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The Zone of Interest
Rating & Content Info
Why is The Zone of Interest rated PG-13? The Zone of Interest is rated PG-13 by the MPAA for thematic material, some suggestive material and smoking.
Violence: Gunshots are frequently heard as are screams and blows. Crematoria smokestacks are seen belching smoke into the sky. Men have a meeting about how to design crematoria that will burn more corpses more quickly. People discuss goods stolen from the prisoners at Auschwitz. Nazis attend a meeting to plan the logistics for the transportation and murder of 800,000 Hungarians. A teenage boy forcibly locks his brother in a greenhouse against his will. A woman tells her servant that her husband could “spread her ashes” across a field. A man is ordered drowned in the river. A teenager examines gold-filled teeth that have been removed from the corpses of prisoners. There’s mention of a man who hits his wife.
Sexual Content: An adulterous relationship is implied but it is not seen. A man drops his trousers and is apparently washing his genitals, although his shirt tail obscures his actions. A teenage boy and girl kiss briefly. People are seen in modest swimwear: a man is shown from the side and his genitals are clearly outlined by his swim trunks.
Profanity: The script contains a handful of minor profanities and terms of deity. It’s possible there is a sexual expletive but the sound was unclear at the screening I attended.
Alcohol / Drug Use: Adults, including main characters, smoke cigarettes. Alcohol is consumed at parties. A woman gets drunk and ignores a crying baby.
Page last updated January 27, 2024
The Zone of Interest Parents' Guide
You can learn more about concentration camps below:
Holocaust Encyclopedia: Nazi Camps
Wikipedia: Nazi concentration camps
Wikipedia: Extermination camp
The New Yorker: The System
Auschwitz.org: Auschwitz-Birkenau Memorial and Museum
Smithsonian Magazine: The Real History Behind “The Zone of Interest” and Rudolf Höss
Loved this movie? Try these books…
This film is inspired by The Zone of Interest, a fictional novel written by English author Martin Amis. The novel is told from the perspective of an officer who has fallen in love with the wife of the camp commandant.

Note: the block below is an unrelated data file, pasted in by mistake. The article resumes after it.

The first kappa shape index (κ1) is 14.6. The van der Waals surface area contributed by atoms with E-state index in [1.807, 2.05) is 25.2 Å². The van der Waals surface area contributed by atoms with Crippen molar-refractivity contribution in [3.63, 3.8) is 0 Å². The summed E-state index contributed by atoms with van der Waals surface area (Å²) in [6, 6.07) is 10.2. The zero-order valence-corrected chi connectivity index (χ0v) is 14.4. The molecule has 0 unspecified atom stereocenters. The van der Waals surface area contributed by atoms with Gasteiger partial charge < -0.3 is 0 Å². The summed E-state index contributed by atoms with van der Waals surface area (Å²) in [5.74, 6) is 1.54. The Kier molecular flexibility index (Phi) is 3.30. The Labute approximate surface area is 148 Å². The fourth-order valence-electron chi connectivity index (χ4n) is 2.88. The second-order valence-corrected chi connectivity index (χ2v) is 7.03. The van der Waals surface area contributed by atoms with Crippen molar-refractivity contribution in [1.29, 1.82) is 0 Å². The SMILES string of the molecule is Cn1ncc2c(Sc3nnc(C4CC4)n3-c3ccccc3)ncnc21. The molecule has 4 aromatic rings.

With KL: A History of the Nazi Concentration Camps, author Nikolaus Wachsmann provides an in-depth, system-wide view of the brutal apparatus of mechanized death and slave labor constructed by the Nazis.
Providing a personal perspective on the horrors of concentration camps, Italian writer Primo Levi gives us Survival in Auschwitz. Another first-person account of life in the camps comes from psychologist Viktor Frankl’s Man’s Search for Meaning.
If you wonder what happens to children raised by Nazi leaders like Rudolf Höss, you will want to read Children of Nazis: The Sons and Daughters of Himmler, Göring, Höss, Mengele, and Others – Living with a Father’s Monstrous Legacy. This book was researched and written by Tania Crasnianski and translated into English by Molly Grogan.
Art Spiegelman’s graphic novel series Maus tells the story of the Holocaust using mice as characters and is suitable for teen readers. If you’re looking for a basic introduction for older kids, you can try What Was the Holocaust? Written by Gail Herman, this well-illustrated book provides late elementary school readers with an easy-to-understand explanation of the period.
Related home video titles:
The horrors of the Holocaust are depicted in numerous films that are suitable for teens. The sufferings endured by people in concentration camps are shown in The Auschwitz Report and The Boy in the Striped Pyjamas, My Best Friend Anne Frank and are recollected in #Anne Frank: Parallel Stories and Remember This. One of the most powerful movies ever made about the Holocaust is Schindler’s List. For a bloodless but moving look at the magnitude of the loss experienced by Jewish survivors, we highly recommend The Song of Names. Germans who were teenagers and young adults under the Nazi regime discuss their complicity or rebellion in Final Account. A German lawyer is shocked to learn about the extent of the Holocaust and tries to prosecute some of those responsible in Labyrinth of Lies.